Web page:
Dear Janine,

I have a question regarding New Year’s resolutions. Every year I make a list of my goals, but I hardly ever reach them. Last Year I wanted to lose 30 pounds, I lost 8 then fell off the wagon. My goal this year is again to lose those same 30 pounds. Please help.

Regards, Motivated

Dear Motivated

We’ve all been there, filled with hope and enthusiasm as the clock strikes 12, fully motivated- only to lose steam after a week or 2 and then chuck in the towel defeated.

There are several possibilities why we don’t reach our goals, here is a list of the most common:

We’re not fully invested

Very often, especially when it comes to a drastic lifestyle change like weight reduction, stopping smoking or regular exercise, we’re doing it to please someone else, usually a partner and because doing it for ourselves isn’t the main driving factor, we simply aren’t fully committed. You have to want to do it for YOURSELF.

We’re unrealistic

It’s so easy to come up with a goal in the excitement of the moment, however often these goals aren’t realistic- particularly when it comes to weight reduction. We underestimate how much work it  will take and give ourselves unrealistic deadlines, creating unrealistic expectations and in turn disappointment. Shedding 30 pounds in 3-6 months is realistic, doing it in 30 days, not so much.

We don’t pace ourselves

Again using the example of shedding 30 pounds, often we go ALL in (which many people think is the only way to do it) and then burn out. Say your starting point is zero exercise and eating whatever you want and now all of a sudden decide you will:

  • exclude white processed flour

  • exclude dairy products

  • exclude alcohol and soda

  • stop eating sugar

  • exercise an hour every day

  • start drinking 2L of water

For many people the jump is simply too big, and they can’t maintain it.

Instead focus on ONE item per week. You could, for example, decide ‘This week I’m eliminating alcohol and soda and instead drinking water.’ Do that for a week or two and then decide on the next action. Whether it means starting with 30 mins of exercise 3 times a week or eliminating processed foods, the aim is to EASE into these new habits gently and realistically in a manner that changes your mindset to a marathon instead of a sprint. When incorporating habits in this way, it becomes a lifestyle change instead a desperate ‘quick fix’. You will be amazed at how these little actions add up. After 3 months you will definitely notice a difference as well as stay motivated as it feels easier to incorporate the habits one at a time.

Last, but not least, we don’t factor in our emotional drivers. Each and every one of us are driven by our emotions-whether we like it or not. What does this mean? I’ll use binge eating as an example, but it can apply to basically any habit or behaviour we want to change.

Often my clients will reach out and state they want to stop binge eating. Logic makes it seem simple, you just have to stop eating-right? Unfortunately our behaviours are driven by emotions, not logic. Binge eaters binge to self-soothe or distract themselves from feeling whatever emotion triggered the binge.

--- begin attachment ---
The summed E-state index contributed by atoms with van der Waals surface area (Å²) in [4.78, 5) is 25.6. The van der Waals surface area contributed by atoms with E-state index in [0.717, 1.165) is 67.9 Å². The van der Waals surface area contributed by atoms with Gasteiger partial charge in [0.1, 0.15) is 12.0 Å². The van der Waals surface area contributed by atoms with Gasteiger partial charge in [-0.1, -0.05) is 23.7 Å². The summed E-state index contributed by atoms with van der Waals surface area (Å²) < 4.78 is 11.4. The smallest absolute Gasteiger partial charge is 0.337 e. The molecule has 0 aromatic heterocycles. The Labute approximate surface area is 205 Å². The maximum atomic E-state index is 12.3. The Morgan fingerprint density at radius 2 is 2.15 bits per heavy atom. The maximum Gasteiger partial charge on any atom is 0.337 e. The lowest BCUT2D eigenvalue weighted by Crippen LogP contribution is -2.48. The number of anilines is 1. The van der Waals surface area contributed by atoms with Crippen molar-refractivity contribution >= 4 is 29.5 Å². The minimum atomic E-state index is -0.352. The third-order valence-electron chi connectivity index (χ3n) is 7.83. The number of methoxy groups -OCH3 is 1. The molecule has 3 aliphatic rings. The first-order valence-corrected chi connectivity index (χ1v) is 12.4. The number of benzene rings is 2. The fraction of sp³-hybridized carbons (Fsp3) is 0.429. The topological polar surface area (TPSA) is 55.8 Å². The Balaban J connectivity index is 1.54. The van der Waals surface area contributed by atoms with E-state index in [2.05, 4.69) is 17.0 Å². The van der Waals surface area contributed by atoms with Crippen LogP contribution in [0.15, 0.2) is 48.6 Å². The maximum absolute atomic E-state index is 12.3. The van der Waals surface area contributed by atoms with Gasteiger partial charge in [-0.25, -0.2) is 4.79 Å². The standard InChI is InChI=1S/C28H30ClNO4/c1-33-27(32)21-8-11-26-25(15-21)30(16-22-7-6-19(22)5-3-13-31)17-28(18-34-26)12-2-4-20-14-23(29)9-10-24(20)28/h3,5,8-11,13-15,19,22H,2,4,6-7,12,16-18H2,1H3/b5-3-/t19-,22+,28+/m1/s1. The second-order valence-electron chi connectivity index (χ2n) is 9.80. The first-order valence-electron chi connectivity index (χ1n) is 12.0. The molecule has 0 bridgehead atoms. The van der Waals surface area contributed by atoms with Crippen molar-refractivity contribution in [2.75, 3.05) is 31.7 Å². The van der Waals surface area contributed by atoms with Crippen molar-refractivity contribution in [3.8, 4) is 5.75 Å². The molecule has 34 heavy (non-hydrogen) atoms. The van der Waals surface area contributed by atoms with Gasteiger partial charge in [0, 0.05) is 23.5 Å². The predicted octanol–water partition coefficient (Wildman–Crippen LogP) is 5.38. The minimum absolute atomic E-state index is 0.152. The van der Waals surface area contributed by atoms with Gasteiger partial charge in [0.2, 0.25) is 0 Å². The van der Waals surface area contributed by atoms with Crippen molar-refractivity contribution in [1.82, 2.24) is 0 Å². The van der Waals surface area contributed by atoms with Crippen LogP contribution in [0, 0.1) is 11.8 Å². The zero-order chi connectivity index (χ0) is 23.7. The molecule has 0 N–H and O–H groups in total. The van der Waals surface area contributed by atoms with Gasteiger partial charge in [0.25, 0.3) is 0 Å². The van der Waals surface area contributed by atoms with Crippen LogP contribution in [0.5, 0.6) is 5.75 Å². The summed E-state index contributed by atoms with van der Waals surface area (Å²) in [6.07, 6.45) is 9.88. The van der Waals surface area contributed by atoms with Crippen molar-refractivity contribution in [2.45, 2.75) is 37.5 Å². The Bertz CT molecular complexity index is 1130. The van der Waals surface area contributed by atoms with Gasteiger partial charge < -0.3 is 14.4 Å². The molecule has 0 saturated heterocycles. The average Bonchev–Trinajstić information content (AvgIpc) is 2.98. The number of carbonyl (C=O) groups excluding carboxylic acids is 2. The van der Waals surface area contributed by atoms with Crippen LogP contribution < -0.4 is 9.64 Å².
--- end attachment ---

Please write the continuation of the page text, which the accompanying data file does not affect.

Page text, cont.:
One of my clients was triggered by not feeling good enough. Each time anybody in her life whether it was her boss, her partner or a family member triggered that within her, her self-soothing response was to go to a drive-through, order 3 cheeseburgers and eat them there in her car, on the parking lot, where her partner, children and colleagues couldn’t see her. Now you can imagine if she was triggered on a weekly basis, what this did to her weight, health and self-esteem.

During a regression hypnosis session to find out where, when and how her subconscious mind came up with this emotional trigger we discovered that as a little girl, her alcoholic father would say the most awful things to her, how she was worthless, he wished she was never born and that she’ll never amount to anything in life. Now as adult, if someone said that you could brush it off, but that little 6 year old girl couldn’t. It cut her to her core that her daddy, who was supposed to love her unconditionally could say these awful things and make her question her own existence. Her mom, trying to make the best of the situation, would give her something to eat and rock her in her arms telling her everything will be OK and so an emotional trigger was born.

*Spoiler alert* Subconscious conditioning trumps logic every. single. time.

As an adult, every time she was made to feel inferior, worthless or not good enough she would revert to comforting herself with food. The good news is that once we identified the trigger, we could reframe that childhood experience and reprogram her subconscious to stop her binge eating behaviour.

I hope these tips help and if you’re reading this and recognise that your behaviours could be emotionally driven from a traumatic childhood experience do contact me, as I would love to help you, so that you can heal that and experience the results and outcomes you desire.